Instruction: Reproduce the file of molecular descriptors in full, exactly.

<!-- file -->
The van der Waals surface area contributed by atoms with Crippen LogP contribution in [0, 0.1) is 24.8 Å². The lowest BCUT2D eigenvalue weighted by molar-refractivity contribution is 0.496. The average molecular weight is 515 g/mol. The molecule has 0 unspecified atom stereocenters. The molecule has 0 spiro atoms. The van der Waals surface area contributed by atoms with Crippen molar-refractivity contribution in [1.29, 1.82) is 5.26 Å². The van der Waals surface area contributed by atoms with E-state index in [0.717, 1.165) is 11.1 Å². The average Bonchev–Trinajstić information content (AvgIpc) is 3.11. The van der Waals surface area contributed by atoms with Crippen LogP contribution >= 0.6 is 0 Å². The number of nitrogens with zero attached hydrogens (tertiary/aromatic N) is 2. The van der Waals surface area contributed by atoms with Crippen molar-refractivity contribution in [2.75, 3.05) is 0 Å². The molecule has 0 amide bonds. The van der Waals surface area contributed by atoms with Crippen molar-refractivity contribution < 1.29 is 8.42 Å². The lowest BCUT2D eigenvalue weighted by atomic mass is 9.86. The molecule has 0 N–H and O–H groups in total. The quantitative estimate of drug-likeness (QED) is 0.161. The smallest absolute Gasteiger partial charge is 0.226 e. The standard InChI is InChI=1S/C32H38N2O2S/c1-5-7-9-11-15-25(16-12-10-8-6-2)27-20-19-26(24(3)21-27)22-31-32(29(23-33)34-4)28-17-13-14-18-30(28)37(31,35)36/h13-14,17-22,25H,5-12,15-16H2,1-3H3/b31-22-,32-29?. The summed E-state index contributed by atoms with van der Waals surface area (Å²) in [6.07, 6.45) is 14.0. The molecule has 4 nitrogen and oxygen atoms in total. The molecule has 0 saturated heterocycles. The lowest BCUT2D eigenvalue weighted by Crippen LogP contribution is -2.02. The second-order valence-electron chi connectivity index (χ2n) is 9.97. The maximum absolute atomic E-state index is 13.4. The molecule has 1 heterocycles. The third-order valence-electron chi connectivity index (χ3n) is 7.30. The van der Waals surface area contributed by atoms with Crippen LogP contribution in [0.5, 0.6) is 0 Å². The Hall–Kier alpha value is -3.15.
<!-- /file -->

The van der Waals surface area contributed by atoms with Crippen LogP contribution in [0, 0.1) is 24.8 Å². The lowest BCUT2D eigenvalue weighted by molar-refractivity contribution is 0.496. The average molecular weight is 515 g/mol. The molecule has 0 unspecified atom stereocenters. The molecule has 0 spiro atoms. The van der Waals surface area contributed by atoms with Crippen molar-refractivity contribution in [1.29, 1.82) is 5.26 Å². The van der Waals surface area contributed by atoms with E-state index in [0.717, 1.165) is 11.1 Å². The average Bonchev–Trinajstić information content (AvgIpc) is 3.11. The van der Waals surface area contributed by atoms with Crippen LogP contribution >= 0.6 is 0 Å². The number of nitrogens with zero attached hydrogens (tertiary/aromatic N) is 2. The van der Waals surface area contributed by atoms with Crippen molar-refractivity contribution in [2.75, 3.05) is 0 Å². The molecule has 0 amide bonds. The van der Waals surface area contributed by atoms with Crippen molar-refractivity contribution < 1.29 is 8.42 Å². The lowest BCUT2D eigenvalue weighted by atomic mass is 9.86. The molecule has 0 N–H and O–H groups in total. The quantitative estimate of drug-likeness (QED) is 0.161. The smallest absolute Gasteiger partial charge is 0.226 e. The standard InChI is InChI=1S/C32H38N2O2S/c1-5-7-9-11-15-25(16-12-10-8-6-2)27-20-19-26(24(3)21-27)22-31-32(29(23-33)34-4)28-17-13-14-18-30(28)37(31,35)36/h13-14,17-22,25H,5-12,15-16H2,1-3H3/b31-22-,32-29?. The summed E-state index contributed by atoms with van der Waals surface area (Å²) in [6.07, 6.45) is 14.0. The molecule has 4 nitrogen and oxygen atoms in total. The molecule has 0 saturated heterocycles. The lowest BCUT2D eigenvalue weighted by Crippen LogP contribution is -2.02. The second-order valence-electron chi connectivity index (χ2n) is 9.97. The maximum absolute atomic E-state index is 13.4. The molecule has 1 heterocycles. The third-order valence-electron chi connectivity index (χ3n) is 7.30. The van der Waals surface area contributed by atoms with Crippen LogP contribution in [0.5, 0.6) is 0 Å². The Hall–Kier alpha value is -3.15.